How should a Chinese brand create a good alphabetic name? What is the relationship between the brands’ alphabetic and Chinese names? Let’s check it out.
Overall, Chinese brands’ alphabetic names nowadays tend to be more distinctive, dynamic, or impactful than ever before; the naming approach is also more diversified:
Daily Expression Name:
Brand name using daily language (including greetings) makes it easier to resonate with the audience and conveys an easy-going brand attitude. For example:
HEYTEA (new tea beverage), Sober Hi (beverage station), Hellobike (bicycle-sharing), HUGGAH (oral care), etc. HUGGAH uses onomatopoeia which is extremely colloquial; even there are two hidden mouths in its Chinese name 呼嘎 ([hū gā] exhale/quack), clearly pointing out the brand’s major business offering of oral care.
Clap your hands, stomp your feet, and let’s swing together! In addition to our dance leader ByteDance and beat master Tik Tok, let’s take a look at the other active members in the beat group:
The smart use of repetitive words makes the name unique and cute. BOBORE (personal care) and LELECHA (new tea beverage) use repetitive syllables to bring a lively and vibrant feel. PatPat pictures a mother patting a baby, revealing the brand’s maternal & infant categories. Other similar cases are tap4fun (one of the first Chinese mobile game companies to go overseas), dido (wearable smart device), and Wholly Moly! (new health food), etc.
The showcased names all apply repeated syllables or a combination of short pronunciations to make the names read rhythmic. Such names are extremely readable and can easily stick in your mind.
In fact, Chinese characters are ideographic originally that use shapes to express meaning. While in English and Latin languages, people can understand the meaning of words by only listening. Pronunciation is undoubtedly important for alphabetic names. A rhythmic name carries a great advantage to leave a deep impression in consumers’ minds.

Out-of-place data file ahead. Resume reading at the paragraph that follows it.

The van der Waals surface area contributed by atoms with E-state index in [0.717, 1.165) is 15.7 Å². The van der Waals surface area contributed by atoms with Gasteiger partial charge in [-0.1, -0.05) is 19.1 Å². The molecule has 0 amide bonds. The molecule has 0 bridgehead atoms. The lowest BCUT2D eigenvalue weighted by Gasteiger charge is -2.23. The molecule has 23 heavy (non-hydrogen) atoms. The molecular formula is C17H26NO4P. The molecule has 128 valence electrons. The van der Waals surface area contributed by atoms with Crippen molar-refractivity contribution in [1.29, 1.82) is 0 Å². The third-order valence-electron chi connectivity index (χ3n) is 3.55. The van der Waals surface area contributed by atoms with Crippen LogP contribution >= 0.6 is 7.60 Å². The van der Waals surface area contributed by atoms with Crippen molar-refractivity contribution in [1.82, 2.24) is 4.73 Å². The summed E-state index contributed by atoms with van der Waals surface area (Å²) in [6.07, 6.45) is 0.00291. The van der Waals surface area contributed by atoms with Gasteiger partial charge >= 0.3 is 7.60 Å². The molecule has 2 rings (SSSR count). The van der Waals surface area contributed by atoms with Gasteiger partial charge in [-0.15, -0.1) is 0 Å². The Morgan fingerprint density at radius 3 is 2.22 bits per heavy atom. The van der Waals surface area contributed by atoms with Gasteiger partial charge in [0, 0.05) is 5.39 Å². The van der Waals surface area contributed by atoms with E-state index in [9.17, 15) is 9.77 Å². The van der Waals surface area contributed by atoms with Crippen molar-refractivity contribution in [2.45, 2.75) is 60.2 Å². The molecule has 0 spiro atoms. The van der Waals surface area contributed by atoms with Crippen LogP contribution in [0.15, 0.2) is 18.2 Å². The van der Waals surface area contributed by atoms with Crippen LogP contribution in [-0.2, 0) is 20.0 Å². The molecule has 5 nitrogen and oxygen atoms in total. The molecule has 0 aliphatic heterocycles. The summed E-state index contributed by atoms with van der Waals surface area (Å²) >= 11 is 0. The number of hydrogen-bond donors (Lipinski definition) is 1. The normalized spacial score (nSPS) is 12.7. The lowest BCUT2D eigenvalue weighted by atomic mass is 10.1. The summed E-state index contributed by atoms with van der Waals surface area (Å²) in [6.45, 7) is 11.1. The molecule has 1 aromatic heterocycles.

Let’s step from concert to the cinema, and discover how Chinese brand alphabetic naming uses visual expressions to communicate with the audience:
Unique concept names:
Twists or gags in novels and other artworks often make people confused in the beginning. Once they got the intention behind it, they would shout out loud to it. Unexpected and unconventional concepts cases are not rare at all in alphabetic names of Chinese brands:
The names above jump out of conventional logic in terms of word expression and concept combination. Such eye-catching and interesting alphabetic names are especially numerous among FMCG, fast fashion, local trendy stores, and Gen-Z brands. In fact, the language habits and characteristics of each individual are the integration of multilingualism and multi-information cognition. In the Age of the Internet, this phenomenon is sharply amplified, and it is the wave top of the language evolution torrent.
The relationship between Chinese and Alphabetic names is nothing more than the connection of pronunciation/meaning, as can be seen in the table below.
It is not difficult to perceive that purely transliterated names like Galanz, Meters/Bonwe are no longer common in today’s Chinese brands. Once, the biggest feature of this type of name was that it helped to shape a unified international brand image (Western style used to mean high-end, fashionable, and worthy of following to almost all Chinese). In the past two decades, with too many local brands’ imitations, this method has long been considered unoriginal and gradually faded out of people’s sight.
On the other hand, “literal translation” or “transliteration + meaning” approaches are more widely used in brand bilingual naming today. The name style tends to be symbolic and unconstraint such as IM 智己 (electric car, [zhì jǐ] intelligent/self); Little Touch 哩头([lǐ tóu] auxiliary word/head). Even the names using “transliteration” are visibly different from pure transliteration in the traditional sense, such as SHEIN 希音 (fast fashion, [xī yīn] hope/sound). This is inseparable from factors such as people’s lifestyle, language habits, and the development of Internet language, etc., and belongs to the cultural projection of the current era in which we live.
Chinese pinyin has been put into use since the 1950s. From Haier 海尔, HUAWEI 华为 to TouTiao 今日头条, Pidan, LELECHA 乐乐茶, pinyin is still used by some Chinese brands as alphabetic names, but the proportion has slightly decreased in recent years. Today, many names in pinyin form tend to be more international and are more aligned with the pronunciation habits of foreign languages.
Does a Chinese brand need an alphabetic name and how to create a good one? Here we summarize some key factors to help answer this question:
We have seen the great evolution of Chinese brand alphabetic naming. In the next decade, what new changes can happen? Let’s witness together.
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